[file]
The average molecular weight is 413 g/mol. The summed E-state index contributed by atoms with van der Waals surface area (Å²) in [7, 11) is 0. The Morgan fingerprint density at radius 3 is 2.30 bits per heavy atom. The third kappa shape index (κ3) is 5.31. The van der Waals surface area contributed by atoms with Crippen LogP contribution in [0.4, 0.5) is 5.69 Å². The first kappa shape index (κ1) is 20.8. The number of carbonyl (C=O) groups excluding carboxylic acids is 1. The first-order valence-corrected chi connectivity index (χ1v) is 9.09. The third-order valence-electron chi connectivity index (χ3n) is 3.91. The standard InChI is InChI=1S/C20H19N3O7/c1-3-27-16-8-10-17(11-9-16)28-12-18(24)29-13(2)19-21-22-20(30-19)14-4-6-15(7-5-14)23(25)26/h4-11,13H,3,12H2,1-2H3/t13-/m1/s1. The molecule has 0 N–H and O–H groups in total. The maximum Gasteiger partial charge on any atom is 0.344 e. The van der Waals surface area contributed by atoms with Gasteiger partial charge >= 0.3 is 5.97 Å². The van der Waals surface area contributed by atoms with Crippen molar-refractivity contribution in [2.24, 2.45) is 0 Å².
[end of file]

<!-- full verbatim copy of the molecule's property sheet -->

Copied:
The average molecular weight is 413 g/mol. The summed E-state index contributed by atoms with van der Waals surface area (Å²) in [7, 11) is 0. The Morgan fingerprint density at radius 3 is 2.30 bits per heavy atom. The third kappa shape index (κ3) is 5.31. The van der Waals surface area contributed by atoms with Crippen LogP contribution in [0.4, 0.5) is 5.69 Å². The first kappa shape index (κ1) is 20.8. The number of carbonyl (C=O) groups excluding carboxylic acids is 1. The first-order valence-corrected chi connectivity index (χ1v) is 9.09. The third-order valence-electron chi connectivity index (χ3n) is 3.91. The standard InChI is InChI=1S/C20H19N3O7/c1-3-27-16-8-10-17(11-9-16)28-12-18(24)29-13(2)19-21-22-20(30-19)14-4-6-15(7-5-14)23(25)26/h4-11,13H,3,12H2,1-2H3/t13-/m1/s1. The molecule has 0 N–H and O–H groups in total. The maximum Gasteiger partial charge on any atom is 0.344 e. The van der Waals surface area contributed by atoms with Gasteiger partial charge >= 0.3 is 5.97 Å². The van der Waals surface area contributed by atoms with Crippen molar-refractivity contribution in [2.24, 2.45) is 0 Å².